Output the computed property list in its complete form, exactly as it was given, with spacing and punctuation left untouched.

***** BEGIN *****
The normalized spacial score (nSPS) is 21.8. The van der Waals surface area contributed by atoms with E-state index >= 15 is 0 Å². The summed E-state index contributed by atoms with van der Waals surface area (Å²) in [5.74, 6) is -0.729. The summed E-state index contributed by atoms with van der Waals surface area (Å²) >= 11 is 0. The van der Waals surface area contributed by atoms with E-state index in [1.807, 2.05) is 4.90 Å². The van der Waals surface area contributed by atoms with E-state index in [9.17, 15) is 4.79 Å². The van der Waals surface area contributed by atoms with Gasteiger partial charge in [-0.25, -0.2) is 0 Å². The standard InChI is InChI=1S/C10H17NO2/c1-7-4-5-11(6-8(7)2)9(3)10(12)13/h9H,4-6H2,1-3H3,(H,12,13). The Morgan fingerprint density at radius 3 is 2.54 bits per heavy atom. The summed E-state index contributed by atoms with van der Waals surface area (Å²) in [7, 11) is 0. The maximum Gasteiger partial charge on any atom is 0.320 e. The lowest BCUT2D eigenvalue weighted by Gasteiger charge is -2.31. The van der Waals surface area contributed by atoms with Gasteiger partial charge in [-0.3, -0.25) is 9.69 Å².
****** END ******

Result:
The normalized spacial score (nSPS) is 21.8. The van der Waals surface area contributed by atoms with E-state index >= 15 is 0 Å². The summed E-state index contributed by atoms with van der Waals surface area (Å²) in [5.74, 6) is -0.729. The summed E-state index contributed by atoms with van der Waals surface area (Å²) >= 11 is 0. The van der Waals surface area contributed by atoms with E-state index in [1.807, 2.05) is 4.90 Å². The van der Waals surface area contributed by atoms with E-state index in [9.17, 15) is 4.79 Å². The van der Waals surface area contributed by atoms with Gasteiger partial charge in [-0.25, -0.2) is 0 Å². The standard InChI is InChI=1S/C10H17NO2/c1-7-4-5-11(6-8(7)2)9(3)10(12)13/h9H,4-6H2,1-3H3,(H,12,13). The Morgan fingerprint density at radius 3 is 2.54 bits per heavy atom. The summed E-state index contributed by atoms with van der Waals surface area (Å²) in [7, 11) is 0. The maximum Gasteiger partial charge on any atom is 0.320 e. The lowest BCUT2D eigenvalue weighted by Gasteiger charge is -2.31. The van der Waals surface area contributed by atoms with Gasteiger partial charge in [-0.3, -0.25) is 9.69 Å².